For any defence against accusations of insolvency crimes, knowledge of insolvency law and civil law is indispensable in addition to expertise in criminal law. Equally indispensable for the development of an optimal defence strategy, however, are business know-how and an understanding of economic interrelationships. ECKSTEIN & KOLLEGEN meets these requirements and can therefore ensure a professional defence.
The legal representatives of a company are regularly the focus of the investigating authorities. In practice, this applies in particular to the directors of limited (GmbH) companies. Furthermore, if a company has no directors, the shareholders may also be obliged to file for insolvency if a reason for insolvency exists. In many cases, allegations of withholding and embezzlement of wages and salaries and wage tax evasion also occur as typical accompanying offences of corporate crises alongside insolvency delay.
The legal regulation of insolvency delay is only seemingly clear and in practice regularly leads to difficult legal and practical problems. Insolvency is deemed to have been delayed at the latest if the period of three weeks between the date of filing the petition and the date of occurrence of insolvency or over-indebtedness is exceeded. A debtor is insolvent if they cannot meet the payment obligations due. Over-indebtedness exists when the debtor’s assets no longer cover the existing liabilities. In fact, the two insolvency grounds of “insolvency” and “over-indebtedness” are extremely finely differentiated by case law and legislative activity. They can therefore only be mastered by specialists. It is precisely at this point that there are often good defence approaches in practice, because the point in time at which a reason for insolvency arises is decisive for the commencement of the insolvency application period, and seemingly late applications can prove to still be in time if they are carefully examined from a legal point of view.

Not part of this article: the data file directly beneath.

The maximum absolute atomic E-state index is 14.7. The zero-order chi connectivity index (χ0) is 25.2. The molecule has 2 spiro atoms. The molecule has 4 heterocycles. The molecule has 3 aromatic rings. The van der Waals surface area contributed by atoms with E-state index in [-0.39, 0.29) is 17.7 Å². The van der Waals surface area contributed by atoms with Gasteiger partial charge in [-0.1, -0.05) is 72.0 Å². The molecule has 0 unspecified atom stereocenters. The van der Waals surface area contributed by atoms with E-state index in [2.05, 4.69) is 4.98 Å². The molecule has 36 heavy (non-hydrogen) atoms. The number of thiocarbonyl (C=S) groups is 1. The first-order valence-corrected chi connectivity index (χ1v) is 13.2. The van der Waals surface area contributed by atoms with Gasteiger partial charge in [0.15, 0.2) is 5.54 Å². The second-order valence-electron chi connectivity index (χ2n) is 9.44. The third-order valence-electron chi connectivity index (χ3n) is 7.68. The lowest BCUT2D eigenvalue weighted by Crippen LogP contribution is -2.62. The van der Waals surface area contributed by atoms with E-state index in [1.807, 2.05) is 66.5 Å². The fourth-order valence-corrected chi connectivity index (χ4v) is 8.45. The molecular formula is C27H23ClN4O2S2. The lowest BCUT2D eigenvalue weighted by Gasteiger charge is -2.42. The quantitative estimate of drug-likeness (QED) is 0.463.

In many cases, there is a tendency to set aside legal concerns regarding the existence of a reason for insolvency in the interest of the de facto continuation of the company. However, such an approach can prove to be a mistake in the event that such rescue efforts fail, as all insolvency files are submitted to the public prosecutor’s office by the competent district courts without exception for examination of a possible delay in insolvency. The risk of detection is therefore high.
In a corporate crisis, it is therefore strongly advised to also involve a criminal law advisor in the reorganization efforts in order to avoid further criminal law implications in the event of their failure. Members of the consulting professions, such as tax consultants and auditors in particular need to be aware of the associated risk of a subsequent allegation of state aid when acting as restructuring consultants.